Liberty Media and IAC/InterActiveCorp said on Tuesday that they had settled their differences, paving the way for the division of IAC into five companies, the New York Times reports.


On March 28, a Delaware Chancery Court judge ruled that Barry Diller, the chairman and chief executive of IAC, could go forward with his breakup plan, putting an end to a challenge from Liberty Media, which is controlled by the cable television mogul John C. Malone. Mr. Malone is IAC's largest shareholder.


The two companies said that Liberty would not appeal the court's March 28 decision and would no longer oppose IAC's plan to spin off HSN, the home shopping network business; Ticketmaster, the online box office; LendingTree, the online mortgage broker; and Interval International, a time-share exchange company.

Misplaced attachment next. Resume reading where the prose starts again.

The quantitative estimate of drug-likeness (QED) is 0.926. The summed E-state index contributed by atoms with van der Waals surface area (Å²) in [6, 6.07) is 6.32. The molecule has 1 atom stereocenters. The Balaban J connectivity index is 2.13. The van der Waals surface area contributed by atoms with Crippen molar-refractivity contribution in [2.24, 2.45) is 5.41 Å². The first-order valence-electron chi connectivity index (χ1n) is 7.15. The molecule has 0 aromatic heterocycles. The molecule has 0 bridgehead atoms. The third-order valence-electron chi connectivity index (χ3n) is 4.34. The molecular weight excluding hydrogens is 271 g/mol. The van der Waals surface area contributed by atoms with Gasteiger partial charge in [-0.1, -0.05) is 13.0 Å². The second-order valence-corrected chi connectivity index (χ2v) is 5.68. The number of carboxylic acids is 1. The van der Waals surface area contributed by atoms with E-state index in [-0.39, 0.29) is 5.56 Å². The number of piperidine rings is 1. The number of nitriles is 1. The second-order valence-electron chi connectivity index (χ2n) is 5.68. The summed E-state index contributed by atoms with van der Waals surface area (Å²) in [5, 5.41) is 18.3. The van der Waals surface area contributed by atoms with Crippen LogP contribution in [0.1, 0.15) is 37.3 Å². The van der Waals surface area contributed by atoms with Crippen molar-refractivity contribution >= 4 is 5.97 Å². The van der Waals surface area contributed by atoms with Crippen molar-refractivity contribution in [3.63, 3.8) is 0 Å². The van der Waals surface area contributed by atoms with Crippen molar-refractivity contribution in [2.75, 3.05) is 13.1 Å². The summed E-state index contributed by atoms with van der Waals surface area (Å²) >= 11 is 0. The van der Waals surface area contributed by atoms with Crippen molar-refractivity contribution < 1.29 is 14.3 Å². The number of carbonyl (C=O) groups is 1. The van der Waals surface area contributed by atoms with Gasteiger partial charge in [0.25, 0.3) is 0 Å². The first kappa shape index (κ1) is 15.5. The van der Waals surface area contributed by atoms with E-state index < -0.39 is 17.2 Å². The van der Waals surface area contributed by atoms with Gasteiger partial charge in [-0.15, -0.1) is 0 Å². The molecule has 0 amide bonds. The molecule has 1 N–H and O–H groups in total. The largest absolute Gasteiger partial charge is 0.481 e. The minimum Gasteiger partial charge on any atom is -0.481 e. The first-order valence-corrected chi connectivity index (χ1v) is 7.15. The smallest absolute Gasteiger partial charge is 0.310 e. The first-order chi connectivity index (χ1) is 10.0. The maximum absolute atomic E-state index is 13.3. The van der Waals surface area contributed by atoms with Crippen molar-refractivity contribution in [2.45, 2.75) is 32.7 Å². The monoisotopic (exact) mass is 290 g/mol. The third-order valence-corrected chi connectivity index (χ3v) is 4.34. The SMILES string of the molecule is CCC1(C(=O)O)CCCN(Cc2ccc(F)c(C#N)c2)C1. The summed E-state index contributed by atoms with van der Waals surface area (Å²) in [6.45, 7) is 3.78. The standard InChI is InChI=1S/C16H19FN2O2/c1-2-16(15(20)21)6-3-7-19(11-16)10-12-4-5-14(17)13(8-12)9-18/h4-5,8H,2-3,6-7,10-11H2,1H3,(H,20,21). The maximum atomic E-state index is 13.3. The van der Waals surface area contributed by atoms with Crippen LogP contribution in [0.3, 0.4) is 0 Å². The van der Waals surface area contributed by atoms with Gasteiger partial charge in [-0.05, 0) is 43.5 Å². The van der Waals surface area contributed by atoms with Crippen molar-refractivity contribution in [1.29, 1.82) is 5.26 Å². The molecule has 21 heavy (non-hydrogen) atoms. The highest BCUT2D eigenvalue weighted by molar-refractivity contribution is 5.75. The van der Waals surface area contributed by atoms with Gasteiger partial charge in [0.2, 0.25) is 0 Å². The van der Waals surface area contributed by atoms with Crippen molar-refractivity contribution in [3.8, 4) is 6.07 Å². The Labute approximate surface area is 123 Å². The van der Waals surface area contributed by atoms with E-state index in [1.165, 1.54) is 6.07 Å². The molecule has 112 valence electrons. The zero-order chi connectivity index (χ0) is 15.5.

The two sides also said that Liberty would continue to have board representation at each company but had agreed not to increase its stakes in any of them.


The complex battle between Mr. Diller and Mr. Malone occurred because IAC has a dual voting structure. Liberty, with 30 percent of the shares, has a supervoting share of nearly 62 percent. But as a result of an agreement in the early 1990s, Mr. Diller has the right to vote those shares.


In recent years, Mr. Diller assembled an array of online assets, including Ticketmaster, the search engine Ask.com and LendingTree.com, planning to meld them into a cohesive Internet-based business.

That never happened.

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